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  • Nairobi has appointed foreigners to handle the case at the expense of our qualified and competent professors of the law of the sea and maritime law.
  • Interdependence between Somalia and Kenya calls for diplomatic resolution of the dispute.
  • Military action will only aggravate the situation and invite intervention that could lead to proxy wars on our territorial waters.
  • Kenya should approach a third party state, a mutual friend to it and Somalia, to initiate negotiations aimed at exploring possibilities of an out-of-court settlement.

On the claim that Kenya delimited the maritime border unilaterally, it is a general rule evident in Articles 15, 74 and 83 of the UNCLOS and case law — such as the Malta/Libya case in the ICJ and the Gulf of Maine case between Canada and the United States — that maritime delimitation should be done by way of agreement. Kenya, through the Presidential Proclamation of 2005, delimited its coastal border with Somalia using the parallel of latitude method, without involving Somalia.

Doing so could contravene the Maritime Zones Act and the repealed Territorial Waters Act, which stipulate that the coastal border would be delimited by a gazette notice, following an agreement by the two states.

And then, there lacks the face of Kenya in the proceedings at the ICJ. Nairobi has appointed foreigners — such as British lawyers Karim Khan and A.V. Lowe, QC — to handle the case at the expense of our qualified and competent professors of the law of the sea and maritime law. More surprising, the ad hoc judge appointed by Kenya to sit at the ICJ is a Frenchman and former ICJ judge.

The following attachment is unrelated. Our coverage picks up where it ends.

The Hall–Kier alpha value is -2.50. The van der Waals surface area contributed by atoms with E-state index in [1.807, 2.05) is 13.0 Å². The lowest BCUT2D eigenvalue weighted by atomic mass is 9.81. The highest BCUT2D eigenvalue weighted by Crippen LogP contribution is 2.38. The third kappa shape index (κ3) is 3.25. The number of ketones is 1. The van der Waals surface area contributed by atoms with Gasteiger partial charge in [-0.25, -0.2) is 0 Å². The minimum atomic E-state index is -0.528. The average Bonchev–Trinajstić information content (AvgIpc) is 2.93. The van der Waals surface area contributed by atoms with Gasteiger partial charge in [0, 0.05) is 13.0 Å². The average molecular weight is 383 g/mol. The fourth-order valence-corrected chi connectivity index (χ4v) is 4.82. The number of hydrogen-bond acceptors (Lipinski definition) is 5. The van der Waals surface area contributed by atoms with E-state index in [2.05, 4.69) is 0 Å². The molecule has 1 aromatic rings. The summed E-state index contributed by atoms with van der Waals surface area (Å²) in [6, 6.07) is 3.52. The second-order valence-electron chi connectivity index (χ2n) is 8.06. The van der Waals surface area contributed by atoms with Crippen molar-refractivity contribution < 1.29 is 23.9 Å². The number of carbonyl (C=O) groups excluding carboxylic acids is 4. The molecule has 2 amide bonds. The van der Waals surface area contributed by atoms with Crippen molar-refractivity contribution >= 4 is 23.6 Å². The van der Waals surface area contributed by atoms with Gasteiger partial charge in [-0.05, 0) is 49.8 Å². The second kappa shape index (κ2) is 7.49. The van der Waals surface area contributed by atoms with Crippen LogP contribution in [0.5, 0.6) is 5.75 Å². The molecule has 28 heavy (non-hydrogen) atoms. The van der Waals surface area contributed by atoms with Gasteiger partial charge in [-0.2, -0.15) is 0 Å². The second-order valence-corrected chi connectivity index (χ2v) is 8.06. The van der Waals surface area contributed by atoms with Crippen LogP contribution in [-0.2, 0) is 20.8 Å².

It is worth noting that the alleged auctioning of the oil blocks in Somalia was done in Britain. I believe the element of patriotism, crucial to such a case on the national interest, is lacking.

Further, the current president of the ICJ is Somali. The ICJ’s rules of operation dictate that, in case of an impasse, the president breaks the tie. It is pointless to debate on which side he would take.

There is a misconception that if the ICJ decides in favour of Somalia and uses the equidistance method of delimitation the ruling would have a ripple effect on the borders between Kenya and its neighbours in the south. It would not.

The Kenya-Tanzania border was delimited by agreement in 1976. As a result, the Tanzania, Mozambique and Madagascar border would not be affected. Again, in case of such a judgment, Kenya would not be landlocked — though the extent of its Exclusive Economic Zone (EEZ) would be substantially reduced, and so will the continental shelf.

Interdependence between Somalia and Kenya calls for diplomatic resolution of the dispute. Military action will only aggravate the situation and invite intervention that could lead to proxy wars on our territorial waters.

Kenya should approach a third party state, a mutual friend to it and Somalia, to initiate negotiations aimed at exploring possibilities of an out-of-court settlement before the ICJ judgment since the rules allow that.

Ms Sambu, an advocate-trainee at the Kenya School of Law, is a specialist in public international law, the law of the sea and maritime law. [email protected]

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